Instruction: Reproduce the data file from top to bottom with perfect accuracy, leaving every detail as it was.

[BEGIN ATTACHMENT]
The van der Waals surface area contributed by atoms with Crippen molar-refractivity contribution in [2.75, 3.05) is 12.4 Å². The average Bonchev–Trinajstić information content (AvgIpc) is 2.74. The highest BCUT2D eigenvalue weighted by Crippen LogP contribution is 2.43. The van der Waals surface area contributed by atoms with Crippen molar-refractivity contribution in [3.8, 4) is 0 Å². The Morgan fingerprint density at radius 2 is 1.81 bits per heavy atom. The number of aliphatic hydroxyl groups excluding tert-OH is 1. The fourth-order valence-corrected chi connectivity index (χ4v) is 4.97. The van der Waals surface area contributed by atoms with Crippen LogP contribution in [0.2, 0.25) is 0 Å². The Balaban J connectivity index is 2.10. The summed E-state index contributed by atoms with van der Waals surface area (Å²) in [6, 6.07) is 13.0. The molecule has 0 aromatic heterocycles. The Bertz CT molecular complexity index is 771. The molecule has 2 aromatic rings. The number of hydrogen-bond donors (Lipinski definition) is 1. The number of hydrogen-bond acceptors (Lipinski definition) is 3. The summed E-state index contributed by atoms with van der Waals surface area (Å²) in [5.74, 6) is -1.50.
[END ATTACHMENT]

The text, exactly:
The van der Waals surface area contributed by atoms with Crippen molar-refractivity contribution in [2.75, 3.05) is 12.4 Å². The average Bonchev–Trinajstić information content (AvgIpc) is 2.74. The highest BCUT2D eigenvalue weighted by Crippen LogP contribution is 2.43. The van der Waals surface area contributed by atoms with Crippen molar-refractivity contribution in [3.8, 4) is 0 Å². The Morgan fingerprint density at radius 2 is 1.81 bits per heavy atom. The number of aliphatic hydroxyl groups excluding tert-OH is 1. The fourth-order valence-corrected chi connectivity index (χ4v) is 4.97. The van der Waals surface area contributed by atoms with Crippen LogP contribution in [0.2, 0.25) is 0 Å². The Balaban J connectivity index is 2.10. The summed E-state index contributed by atoms with van der Waals surface area (Å²) in [6, 6.07) is 13.0. The molecule has 0 aromatic heterocycles. The Bertz CT molecular complexity index is 771. The molecule has 2 aromatic rings. The number of hydrogen-bond donors (Lipinski definition) is 1. The number of hydrogen-bond acceptors (Lipinski definition) is 3. The summed E-state index contributed by atoms with van der Waals surface area (Å²) in [5.74, 6) is -1.50.